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sunset song

Sunset Song

TIFF 2015 Review


Magnolia Pictures; 135 minutes

Director: Terence Davies


Written by on September 21, 2015 




A tension is formed by a cut, quickly transporting our heroine from an expansive wheat field to a confined classroom. We’re not just talking the difference of 70mm for the former and the ARRI Alexa for the latter, but that of, to quote Kate Bush, the “sensual world” versus the punishment of destiny.

Based on a mainstay of Scottish classrooms, Sunset Song is a triptych of sorts chronicling farm girl Chris’ (Agyness Deyn) womanhood; the first deals with her abusive father (Peter Mullan) and the pain he inflicts on her and the others in the family; the second follows her falling in love and marrying Ewan (Kevin Guthrie); while the third sees Ewan enlisting to fight in World War I and coming back a violent man that resembles her father.

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Even if the film is somewhat less impressionistic than director Terence Davies’ previous work, many compositions and gestures beyond just the easy-to-praise 70mm vistas feel destined to replay forever and ever in the mind; whether it be the camera hanging on Chris’ beaten brother even after the father has exited the frame, Chris and Ewan’s meet-cute (which is maybe the first ever in cinema history to feature hordes of sheep), or the silent-film-like animalism of Guthrie’s performance in the film’s concluding act. Or just perhaps the motif of Chris glancing at herself in the mirror throughout, seeing her naked now-adult body, or her in her wedding dress.

The camera movements take on a sensitive quality (retracting during a rape scene), but also the same bittersweet nature that’s found when swooping through the spaces of Davies’ childhood spaces in the “Tammy” montage from The Long Day Closes. The film’s many dissolves function similarly, particularly on Chris and Ewan’s wedding day, in which a full house of attendees singing along quickly transitions to just the newlyweds serenading each other.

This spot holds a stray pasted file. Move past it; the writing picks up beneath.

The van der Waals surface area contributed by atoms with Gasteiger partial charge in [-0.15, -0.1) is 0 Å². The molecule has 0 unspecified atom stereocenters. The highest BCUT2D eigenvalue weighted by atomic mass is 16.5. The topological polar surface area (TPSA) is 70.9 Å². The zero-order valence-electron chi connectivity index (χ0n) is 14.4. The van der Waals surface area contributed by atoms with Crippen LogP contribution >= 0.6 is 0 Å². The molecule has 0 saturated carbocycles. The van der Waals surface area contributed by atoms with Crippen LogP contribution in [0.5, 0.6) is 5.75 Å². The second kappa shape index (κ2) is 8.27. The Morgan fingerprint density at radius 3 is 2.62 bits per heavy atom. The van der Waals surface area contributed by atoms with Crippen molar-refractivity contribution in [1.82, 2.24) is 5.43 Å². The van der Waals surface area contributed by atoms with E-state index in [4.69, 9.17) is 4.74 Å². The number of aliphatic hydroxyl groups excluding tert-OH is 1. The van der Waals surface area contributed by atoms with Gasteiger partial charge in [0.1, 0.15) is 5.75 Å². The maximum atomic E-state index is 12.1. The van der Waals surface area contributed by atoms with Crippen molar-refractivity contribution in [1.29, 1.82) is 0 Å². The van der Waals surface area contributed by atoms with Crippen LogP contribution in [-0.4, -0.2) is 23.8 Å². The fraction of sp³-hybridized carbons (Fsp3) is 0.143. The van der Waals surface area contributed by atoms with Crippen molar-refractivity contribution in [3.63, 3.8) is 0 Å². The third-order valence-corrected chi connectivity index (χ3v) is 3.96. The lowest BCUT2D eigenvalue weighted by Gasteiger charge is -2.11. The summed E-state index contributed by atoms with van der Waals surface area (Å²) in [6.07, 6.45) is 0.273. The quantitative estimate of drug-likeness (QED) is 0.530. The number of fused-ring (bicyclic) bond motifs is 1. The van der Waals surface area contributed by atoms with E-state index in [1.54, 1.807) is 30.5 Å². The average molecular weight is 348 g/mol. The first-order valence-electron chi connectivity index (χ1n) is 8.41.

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The punishment and guilt of conservative Catholicism that casts a heavy presence over Davies’ body of work finds itself in the life of Chris and those who surround her; both the father and an angry priest during war time may use religion as justification for violence, yet there’s a spirituality exuded by Sunset Song. The best comparison one can think of is Dreyer, and not just in the superficial similarity of Ordet’s farmhouse setting.

Davies’ films have a tendency to flirt with miserabilism and self-pity, yet Sunset Song, despite every horrible thing heaped on Chris, is a film ultimately about the promise of reincarnation. In the first third, after her mother commits suicide, Chris wraps a book of her mother in paper, storing away the memories and, in some way, keeping her alive. The film as a whole feels like we’re having Chris’ descendants read her history aloud. A soul passes on, maybe just as a lone figure in a widescreen vista, her few joys in life fleeting, but still, she lasts forever.

Sunset Song premiered at TIFF and will be released on May 13th by Magnolia Pictures.

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